The writing and adoption of the Federal Constitution proved that a republic could deliberately analyze its political institutions and redesign its government to meet the demands of the future. The broad pattern that America then selected is sound. Today we must deal with the infinitely more complicated government of the twentieth century. In doing so, we must reorganize the executive branch to give it the simplicity of structure, the unity of purpose, and the clear line of executive authority that was originally intended under the Constitution. As a result of depression, war, new needs for defense, and our greater responsibilities in the foreign field, the Federal Government has become the most gigantic business on earth. In less than 20 years the number of its civil employees has risen from 570,000 to over 2,100,000. The number of bureaus, sections, Services, and units has increased fourfold to over 1,800. Annual expenditures have increased from about $3,600,000,000 to over $42,000,000,000. The national debt per average family has increased from about $500 to about $7,500. Such rapid growth could not take place without causing serious problems. Organizational methods, effective 20 years ago, are no longer applicable. The growth of skills and methods in private organization has long since outmoded many of the methods of the Government. This Commission has found that the United States is paying heavily for a lack of order, a lack of clear lines of authority and responsibility, and a lack of effective organization in the executive branch. It has found that great improvements can be made in the effectiveness with which the Government can serve the people if its organization and administration is overhauled. This Commission has been engaged in its task for the last 16 months and is reaching its conclusions only after the most painstaking research. We decided at an early date that we must have the aid of leading and experienced citizens to assist us in making findings of fact and recommendation of remedies. The Commission therefore, divided its work into functional and departmental segments; it created 24 “task forces” with authority to engage such research aid as they might require. About 300 outstanding men and women, expert and experienced in the fields to which they were assigned, have now submitted to us their findings and recommendations. Thanks are due them. They brought great talent and diligence to their work. Their findings will be found useful by the Congress and the executive branch in solution of the problems considered. Some of the recommendations contained in the volumes of our report which we plan to file from time to time between now and the expiration of the life of the Commission, can be put into effect only by legislation. Others can be accomplished by executive action. But many of the most important can probably be accomplished only if the Congress reenacts and broadens the power to initiate reorganization plans which it had previously granted to the President under an act which expired on March 31, 1948. The Commission recommends that such authority should be given to the President and that the power of the President to prepare and transmit plans of reorganization to the Congress should not be restricted by limitations or exemptions. Once the limiting and exempting process is begun it will end the possibility of achieving really substantial results. But, in saying this, the Commission should not be understood as giving sweeping endorsement to any and all reorganization plans. It does believe that the safeguard against unwise reorganization plans lies both in a sound exercise of the President's discretion and in the reserved power in the Congress by concurrent resolution to disapprove any proposed plan. Limitations or exemptions upon this power to reorganize should not be imposed other than that of congressional disapproval. They have arisen in the past chiefly in connection with the regulatory commissions. In one of its reports the Commission will discuss these regulatory commissions in detail. It will point out in each case those regulatory functions which it is believed should continue to be performed independently. The Commisson will also point out certain other functions which are of a different nature and which can be more efficiently and economically performed by purely executive officials. The inclusion in a reorganization act of provisions exempting certain agencies from its terms would prevent changes which are in accord with established principles in this field and which in no way impair the maintenance of independence and impartiality in the exercise of the great regulatory functions.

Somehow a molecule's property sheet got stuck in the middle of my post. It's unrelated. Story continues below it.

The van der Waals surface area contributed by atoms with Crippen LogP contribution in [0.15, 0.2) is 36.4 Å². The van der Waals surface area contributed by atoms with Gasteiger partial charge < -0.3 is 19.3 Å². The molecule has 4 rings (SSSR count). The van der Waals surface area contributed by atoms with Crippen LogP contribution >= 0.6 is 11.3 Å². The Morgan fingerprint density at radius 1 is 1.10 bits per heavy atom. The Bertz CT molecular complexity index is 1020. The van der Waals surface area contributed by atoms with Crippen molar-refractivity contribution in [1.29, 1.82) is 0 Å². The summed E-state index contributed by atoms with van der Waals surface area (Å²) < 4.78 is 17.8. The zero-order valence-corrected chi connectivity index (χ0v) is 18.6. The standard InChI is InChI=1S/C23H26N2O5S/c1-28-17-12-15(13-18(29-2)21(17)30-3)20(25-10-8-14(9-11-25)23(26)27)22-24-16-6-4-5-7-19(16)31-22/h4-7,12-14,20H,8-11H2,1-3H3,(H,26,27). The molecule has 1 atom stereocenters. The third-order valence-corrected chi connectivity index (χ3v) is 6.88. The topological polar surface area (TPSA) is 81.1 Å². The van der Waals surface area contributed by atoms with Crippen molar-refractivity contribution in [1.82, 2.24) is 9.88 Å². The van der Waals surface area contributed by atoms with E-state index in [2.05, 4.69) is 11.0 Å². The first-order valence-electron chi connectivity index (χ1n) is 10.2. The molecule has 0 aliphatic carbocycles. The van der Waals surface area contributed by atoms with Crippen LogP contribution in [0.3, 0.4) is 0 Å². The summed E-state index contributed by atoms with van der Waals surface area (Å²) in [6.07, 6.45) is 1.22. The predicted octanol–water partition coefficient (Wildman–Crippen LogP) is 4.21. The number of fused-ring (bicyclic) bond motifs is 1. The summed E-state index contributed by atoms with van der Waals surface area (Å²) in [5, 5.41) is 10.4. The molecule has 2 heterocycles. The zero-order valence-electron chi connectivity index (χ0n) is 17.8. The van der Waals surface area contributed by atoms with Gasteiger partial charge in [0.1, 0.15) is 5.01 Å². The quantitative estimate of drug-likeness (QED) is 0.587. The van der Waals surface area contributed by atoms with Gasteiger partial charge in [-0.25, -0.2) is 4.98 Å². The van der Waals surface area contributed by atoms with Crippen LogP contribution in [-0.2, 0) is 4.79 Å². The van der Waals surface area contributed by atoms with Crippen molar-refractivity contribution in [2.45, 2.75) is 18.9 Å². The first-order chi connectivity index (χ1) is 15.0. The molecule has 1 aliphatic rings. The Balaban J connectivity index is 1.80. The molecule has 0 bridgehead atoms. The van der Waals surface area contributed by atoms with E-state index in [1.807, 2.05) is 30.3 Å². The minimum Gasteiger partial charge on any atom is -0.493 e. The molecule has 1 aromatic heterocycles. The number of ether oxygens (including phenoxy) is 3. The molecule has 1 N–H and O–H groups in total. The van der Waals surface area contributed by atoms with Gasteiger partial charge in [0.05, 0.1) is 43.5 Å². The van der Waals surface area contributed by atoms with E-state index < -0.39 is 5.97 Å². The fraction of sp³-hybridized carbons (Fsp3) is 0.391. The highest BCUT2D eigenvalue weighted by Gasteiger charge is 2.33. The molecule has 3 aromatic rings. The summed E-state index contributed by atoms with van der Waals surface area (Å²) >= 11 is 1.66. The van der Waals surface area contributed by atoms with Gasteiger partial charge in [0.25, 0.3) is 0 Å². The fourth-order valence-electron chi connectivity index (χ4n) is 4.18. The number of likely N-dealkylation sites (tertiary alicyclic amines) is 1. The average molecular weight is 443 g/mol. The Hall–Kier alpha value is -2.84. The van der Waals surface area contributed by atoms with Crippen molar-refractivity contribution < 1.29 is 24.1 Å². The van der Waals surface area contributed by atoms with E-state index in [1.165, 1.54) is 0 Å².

Similarly, the inclusion of general language, like that contained in section 5 (a) (6) of the Reorganization Act of 1945,” intended to prevent the submission of any plan which imposes limitations upon the independent exercise of “quasi legislative” or “quasi judicial” functions, would, in the Commission's judgment, be unwise. The phrases are extremely vague and of uncertain meaning. Ingenious and plausible arguments can be made to apply them to a wide range of functions which should clearly be subject to reorganization procedure. Such arguments would not be matters of purely theoretical concern or legislative debates, for the validity of reorganization could be made the subject of protracted litigation by private interests resisting the acts of a reorganized agency on the ground that it was illegally constituted. It might take Several years of litigation to lay down interpretations of these general phrases and even then, uncertainty Would remain.

The Commission, in accordance with the act of Congress creating it, as amended, will file its report in a series of parts or volumes, the last of which will be delivered within 70 days of the organization of the Eighty-first Congress. These reports will contain its findings and recommendations. They will begin with the top organization and structure of the executive branch and proceed through the services which are common to the whole executive branch to the reorganizations recommended for particular agencies and groups of agencies.

Yours faithfully,
HERBERT Hoover, Chairman.

The CHAIRMAN. We have called to appear before us as our first